|from the website: http://www.oddee.com/item_93915.aspx|
I thought the pictographs, especially the ones from Lascaux and Chauvet Caves in Southern France, were beautiful.
I loved the repeated cats drawn over one another (top, Chauvet Caves). Even though the different sizes and overlapping indicates that they were done at different times and were not meant to be artistic, the forms are organic and create an interesting and intriguing pattern. They look like cats to me, but some experts think they may be bears.
The bright hues and striking contrasting blacks of the Lascaux Caves' paintings (bottom) were incredible. I think I am used to seeing pictographs that were painted in areas where they interacted with the weather and faded;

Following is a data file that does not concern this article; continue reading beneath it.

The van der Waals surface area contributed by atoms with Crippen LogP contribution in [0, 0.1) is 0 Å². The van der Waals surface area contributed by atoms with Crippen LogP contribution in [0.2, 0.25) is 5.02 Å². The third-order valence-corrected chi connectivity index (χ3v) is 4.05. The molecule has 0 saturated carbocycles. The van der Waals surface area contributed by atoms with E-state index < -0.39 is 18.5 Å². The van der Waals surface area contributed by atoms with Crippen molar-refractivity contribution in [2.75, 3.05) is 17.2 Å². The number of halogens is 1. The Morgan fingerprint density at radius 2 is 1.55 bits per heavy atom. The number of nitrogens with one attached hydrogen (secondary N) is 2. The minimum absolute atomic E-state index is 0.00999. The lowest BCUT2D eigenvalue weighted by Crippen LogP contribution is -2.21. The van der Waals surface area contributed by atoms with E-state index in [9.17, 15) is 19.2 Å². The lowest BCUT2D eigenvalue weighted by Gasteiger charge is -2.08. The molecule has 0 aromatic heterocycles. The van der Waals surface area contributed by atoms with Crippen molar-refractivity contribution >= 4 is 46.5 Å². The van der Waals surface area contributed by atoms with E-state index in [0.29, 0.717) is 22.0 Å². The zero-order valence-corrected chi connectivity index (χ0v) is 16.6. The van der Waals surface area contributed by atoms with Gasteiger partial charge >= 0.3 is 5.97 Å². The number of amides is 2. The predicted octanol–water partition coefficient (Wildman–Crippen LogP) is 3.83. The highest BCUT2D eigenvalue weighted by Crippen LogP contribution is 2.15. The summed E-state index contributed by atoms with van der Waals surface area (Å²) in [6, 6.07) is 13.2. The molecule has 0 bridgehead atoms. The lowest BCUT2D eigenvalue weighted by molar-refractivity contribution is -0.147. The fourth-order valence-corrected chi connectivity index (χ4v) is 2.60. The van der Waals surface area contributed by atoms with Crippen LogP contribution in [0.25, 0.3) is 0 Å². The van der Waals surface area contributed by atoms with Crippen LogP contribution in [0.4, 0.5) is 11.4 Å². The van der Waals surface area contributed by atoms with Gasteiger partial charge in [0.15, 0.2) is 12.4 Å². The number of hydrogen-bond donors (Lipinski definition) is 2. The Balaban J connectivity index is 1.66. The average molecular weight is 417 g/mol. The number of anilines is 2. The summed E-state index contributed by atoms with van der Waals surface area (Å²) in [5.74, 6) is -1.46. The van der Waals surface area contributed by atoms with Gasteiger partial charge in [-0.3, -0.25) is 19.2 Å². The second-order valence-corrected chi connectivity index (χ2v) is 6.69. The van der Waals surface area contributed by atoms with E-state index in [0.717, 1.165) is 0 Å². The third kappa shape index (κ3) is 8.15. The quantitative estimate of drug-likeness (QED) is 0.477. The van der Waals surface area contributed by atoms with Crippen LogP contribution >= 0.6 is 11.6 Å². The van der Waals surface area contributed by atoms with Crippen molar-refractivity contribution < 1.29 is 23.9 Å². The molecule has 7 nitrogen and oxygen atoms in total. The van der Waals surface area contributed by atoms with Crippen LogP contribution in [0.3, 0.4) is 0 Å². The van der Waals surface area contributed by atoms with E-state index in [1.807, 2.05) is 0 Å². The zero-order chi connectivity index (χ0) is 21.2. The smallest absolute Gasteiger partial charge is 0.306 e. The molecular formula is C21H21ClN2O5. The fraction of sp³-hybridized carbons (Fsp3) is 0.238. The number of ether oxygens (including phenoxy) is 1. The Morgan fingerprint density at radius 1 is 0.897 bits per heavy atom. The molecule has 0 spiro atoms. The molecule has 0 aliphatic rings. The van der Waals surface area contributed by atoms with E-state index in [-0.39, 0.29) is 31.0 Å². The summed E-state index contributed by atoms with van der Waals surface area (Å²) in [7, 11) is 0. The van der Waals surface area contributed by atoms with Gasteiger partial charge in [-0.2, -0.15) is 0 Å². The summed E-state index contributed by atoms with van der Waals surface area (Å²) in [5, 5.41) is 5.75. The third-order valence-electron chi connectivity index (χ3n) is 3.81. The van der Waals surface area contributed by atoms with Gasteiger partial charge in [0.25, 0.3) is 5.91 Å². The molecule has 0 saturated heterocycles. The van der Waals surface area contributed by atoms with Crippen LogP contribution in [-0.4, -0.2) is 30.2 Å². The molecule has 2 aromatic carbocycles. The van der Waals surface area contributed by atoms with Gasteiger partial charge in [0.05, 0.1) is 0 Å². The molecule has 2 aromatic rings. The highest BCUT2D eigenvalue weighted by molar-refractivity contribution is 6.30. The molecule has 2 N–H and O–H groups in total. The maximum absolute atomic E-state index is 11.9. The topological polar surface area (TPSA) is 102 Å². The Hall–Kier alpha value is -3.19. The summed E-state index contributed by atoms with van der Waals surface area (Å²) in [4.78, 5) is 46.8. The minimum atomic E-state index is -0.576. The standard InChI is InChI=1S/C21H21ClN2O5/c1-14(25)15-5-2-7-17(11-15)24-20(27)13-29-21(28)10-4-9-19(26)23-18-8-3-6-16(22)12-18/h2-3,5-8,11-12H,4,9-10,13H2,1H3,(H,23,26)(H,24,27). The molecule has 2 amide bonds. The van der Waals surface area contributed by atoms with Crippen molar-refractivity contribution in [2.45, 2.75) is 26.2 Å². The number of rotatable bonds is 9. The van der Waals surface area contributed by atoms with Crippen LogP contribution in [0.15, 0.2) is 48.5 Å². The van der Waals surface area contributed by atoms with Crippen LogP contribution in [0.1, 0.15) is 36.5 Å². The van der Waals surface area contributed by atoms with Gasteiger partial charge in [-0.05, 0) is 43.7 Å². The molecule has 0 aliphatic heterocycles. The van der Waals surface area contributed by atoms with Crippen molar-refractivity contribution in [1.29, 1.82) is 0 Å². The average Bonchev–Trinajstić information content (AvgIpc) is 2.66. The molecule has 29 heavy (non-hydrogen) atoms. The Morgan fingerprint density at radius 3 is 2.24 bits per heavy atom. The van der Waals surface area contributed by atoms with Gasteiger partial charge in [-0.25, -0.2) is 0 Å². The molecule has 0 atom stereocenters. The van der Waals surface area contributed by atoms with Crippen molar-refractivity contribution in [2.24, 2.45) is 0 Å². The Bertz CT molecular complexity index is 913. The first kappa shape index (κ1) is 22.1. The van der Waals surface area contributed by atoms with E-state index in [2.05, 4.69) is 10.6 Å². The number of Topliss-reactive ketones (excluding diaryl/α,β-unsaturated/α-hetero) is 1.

I can easily imagine that all pictographs were more colorful than we see now.
I can also see why Victoria Finlay chose to start her book, Color: A Natural History of the Palette, here in these caves. I read this book this summer and it was very interesting to see the caves she described, as well as remember the process of how the pigment was made and applied. The color is so rich that it is easy to see why the peoples who painted these were drawn to them: the different shades of earth that created the reds and golds, the black charcoal. Even if it wasn't to make the drawings pretty, I think that these people must have noticed the eye-popping contrast.
One of my favorite cave drawings was this yellow horse in Lascaux:
|from the website: www.franzmarc.com|
Lastly, I really liked "avocational archaeologist" Donald Austin's website, http://www.petroglyphs.us/index.htm. One of the things he showed was "enhanced" cave paintings where using digital image processing, they bring out much of the design that has faded. It made it much easier to see some of these fragile images and understand them better.
|Unenhanced Pictograph from Painted Rock, CA|